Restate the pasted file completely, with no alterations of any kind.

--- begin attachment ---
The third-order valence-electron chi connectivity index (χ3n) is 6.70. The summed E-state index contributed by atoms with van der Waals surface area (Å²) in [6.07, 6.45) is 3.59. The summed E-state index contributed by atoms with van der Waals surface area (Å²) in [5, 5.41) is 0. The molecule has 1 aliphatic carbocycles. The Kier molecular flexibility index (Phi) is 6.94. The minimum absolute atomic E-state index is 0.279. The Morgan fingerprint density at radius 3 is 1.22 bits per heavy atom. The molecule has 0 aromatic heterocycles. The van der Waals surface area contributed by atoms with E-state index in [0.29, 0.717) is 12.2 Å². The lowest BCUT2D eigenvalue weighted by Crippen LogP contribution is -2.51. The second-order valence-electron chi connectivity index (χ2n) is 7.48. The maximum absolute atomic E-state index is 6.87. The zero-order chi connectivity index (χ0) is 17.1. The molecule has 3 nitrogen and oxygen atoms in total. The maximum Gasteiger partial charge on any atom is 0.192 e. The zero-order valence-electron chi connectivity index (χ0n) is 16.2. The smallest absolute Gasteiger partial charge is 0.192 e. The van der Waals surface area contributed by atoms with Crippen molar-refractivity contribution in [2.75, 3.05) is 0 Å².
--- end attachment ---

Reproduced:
The third-order valence-electron chi connectivity index (χ3n) is 6.70. The summed E-state index contributed by atoms with van der Waals surface area (Å²) in [6.07, 6.45) is 3.59. The summed E-state index contributed by atoms with van der Waals surface area (Å²) in [5, 5.41) is 0. The molecule has 1 aliphatic carbocycles. The Kier molecular flexibility index (Phi) is 6.94. The minimum absolute atomic E-state index is 0.279. The Morgan fingerprint density at radius 3 is 1.22 bits per heavy atom. The molecule has 0 aromatic heterocycles. The van der Waals surface area contributed by atoms with E-state index in [0.29, 0.717) is 12.2 Å². The lowest BCUT2D eigenvalue weighted by Crippen LogP contribution is -2.51. The second-order valence-electron chi connectivity index (χ2n) is 7.48. The maximum absolute atomic E-state index is 6.87. The zero-order chi connectivity index (χ0) is 17.1. The molecule has 3 nitrogen and oxygen atoms in total. The maximum Gasteiger partial charge on any atom is 0.192 e. The zero-order valence-electron chi connectivity index (χ0n) is 16.2. The smallest absolute Gasteiger partial charge is 0.192 e. The van der Waals surface area contributed by atoms with Crippen molar-refractivity contribution in [2.75, 3.05) is 0 Å².